Colin Dwyer

Newly elected French President Emmanuel Macron and his Russian counterpart, Vladimir Putin, have a whole lot of ground to cover Monday: Between the long-standing conflict in eastern Ukraine, the six-year-old civil war in Syria and their own countries' tattered ties, the Russian president's stop at the Palace of Versailles promises plenty of difficult topics for conversation.

That's a fact Macron freely addressed in the days leading up to the visit.

In a South Carolina courtroom Friday, Todd Kohlhepp stood before a judge and pleaded guilty to murdering seven people. The plea was part of a deal he worked out with prosecutors, whereby Kohlhepp would avoid the death penalty and receive seven consecutive life sentences for killings committed across a span of approximately 13 years.

He was also sentenced to 60 years in prison for an assortment of other crimes, including kidnapping and sexual assault.

Sean Hannity is not going away.

Well, scratch that. He is going away — but only on a planned vacation, and only briefly. Then, after that, you can be sure: He is not going away.

Updated at 3:12 p.m. ET

Denis Johnson, the author behind the seminal collection Jesus' Son, has died at the age of 67. A protean stylist who made a career of defying readers' expectations, he crafted fiction, poetry and reportage that was often as unsparing as it was unconventional.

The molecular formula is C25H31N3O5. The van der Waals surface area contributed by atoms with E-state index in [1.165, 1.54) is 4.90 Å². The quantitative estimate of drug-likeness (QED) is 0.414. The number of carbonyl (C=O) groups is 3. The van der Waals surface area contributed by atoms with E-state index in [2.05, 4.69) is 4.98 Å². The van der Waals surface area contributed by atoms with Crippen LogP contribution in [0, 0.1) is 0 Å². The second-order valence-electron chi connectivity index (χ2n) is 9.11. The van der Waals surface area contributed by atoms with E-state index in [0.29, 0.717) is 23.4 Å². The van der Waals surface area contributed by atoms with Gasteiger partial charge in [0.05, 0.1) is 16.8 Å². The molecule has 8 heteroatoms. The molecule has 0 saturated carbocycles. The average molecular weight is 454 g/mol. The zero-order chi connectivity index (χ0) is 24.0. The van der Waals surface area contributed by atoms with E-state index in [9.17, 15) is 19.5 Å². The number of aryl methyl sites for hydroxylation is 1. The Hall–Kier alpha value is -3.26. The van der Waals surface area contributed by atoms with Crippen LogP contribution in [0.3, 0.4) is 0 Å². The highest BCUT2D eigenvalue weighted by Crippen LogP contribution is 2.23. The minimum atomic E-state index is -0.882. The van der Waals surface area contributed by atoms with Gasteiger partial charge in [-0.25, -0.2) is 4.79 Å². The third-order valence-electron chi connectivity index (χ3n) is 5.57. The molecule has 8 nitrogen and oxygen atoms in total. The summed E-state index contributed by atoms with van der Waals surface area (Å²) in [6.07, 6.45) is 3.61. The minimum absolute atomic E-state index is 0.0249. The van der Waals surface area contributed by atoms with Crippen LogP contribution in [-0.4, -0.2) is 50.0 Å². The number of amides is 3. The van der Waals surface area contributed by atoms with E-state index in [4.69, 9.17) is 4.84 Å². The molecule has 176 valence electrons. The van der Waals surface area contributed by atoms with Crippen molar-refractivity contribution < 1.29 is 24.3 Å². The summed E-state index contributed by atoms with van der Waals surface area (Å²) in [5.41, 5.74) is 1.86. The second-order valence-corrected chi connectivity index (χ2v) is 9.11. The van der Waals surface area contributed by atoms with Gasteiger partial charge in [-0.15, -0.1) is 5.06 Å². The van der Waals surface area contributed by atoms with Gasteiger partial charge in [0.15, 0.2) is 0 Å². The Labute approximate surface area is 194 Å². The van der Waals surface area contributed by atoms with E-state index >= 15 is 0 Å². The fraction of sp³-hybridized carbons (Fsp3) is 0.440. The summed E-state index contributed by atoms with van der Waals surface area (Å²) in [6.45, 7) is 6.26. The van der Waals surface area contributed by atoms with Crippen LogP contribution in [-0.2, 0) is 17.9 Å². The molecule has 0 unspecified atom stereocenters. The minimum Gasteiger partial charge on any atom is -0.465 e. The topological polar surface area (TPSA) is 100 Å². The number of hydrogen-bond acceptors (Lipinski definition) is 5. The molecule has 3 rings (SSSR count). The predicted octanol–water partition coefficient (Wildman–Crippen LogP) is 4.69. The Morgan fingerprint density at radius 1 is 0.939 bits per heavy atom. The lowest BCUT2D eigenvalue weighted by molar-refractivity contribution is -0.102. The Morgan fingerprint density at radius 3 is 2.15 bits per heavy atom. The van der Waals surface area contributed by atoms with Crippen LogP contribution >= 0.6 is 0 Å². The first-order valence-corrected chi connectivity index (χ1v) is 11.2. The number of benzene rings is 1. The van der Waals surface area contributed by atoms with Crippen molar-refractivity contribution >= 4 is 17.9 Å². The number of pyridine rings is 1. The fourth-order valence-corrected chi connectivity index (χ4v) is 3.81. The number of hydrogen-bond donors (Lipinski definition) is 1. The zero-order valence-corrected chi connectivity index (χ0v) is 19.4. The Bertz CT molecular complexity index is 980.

Within 24 hours of their deployment in Brasilia, Brazilian troops left the streets of the capital on Thursday — gone from their positions guarding government buildings almost as quickly as they'd manned them.

The decision, in both cases, came down from President Michel Temer.

Four decades ago Friday, The Dallas Morning News committed an error so grave, so egregious, that it long remained shrouded in silence — out of a deep sense of shame and self-recrimination that one can only imagine.

The paper called Chewbacca a "Wookie."

Sure, it's not the singularity (yet) — but it is a rather singular achievement.

Newly arrived from Moscow, just hours after cutting short his diplomatic visit to Russia, Philippine President Rodrigo Duterte stepped behind a lectern to explain his decision to declare martial law in the southern island of Mindanao.

With his right hand raised, Duterte made a stark pledge.

"If I think you should die, you will die. If you fight us, you will die. If there's an open defiance, you will die. And if it means many people dying, so be it," Duterte said at the news conference Wednesday. "That's how it is."

One day after a bombing claimed at least 22 lives at a concert venue in Manchester, England, Prime Minister Theresa May has announced that the U.K. is raising its terror threat level. The move, declared Tuesday evening, means members of the British military will be deployed throughout the country to supplement its police forces.

Gunfire erupted between Philippine security forces and militants in Marawi City in the mid-afternoon Tuesday. By the time the sun had set on the small southern city, President Rodrigo Duterte had declared martial law in the region and vowed to end his diplomatic trip to Moscow early.

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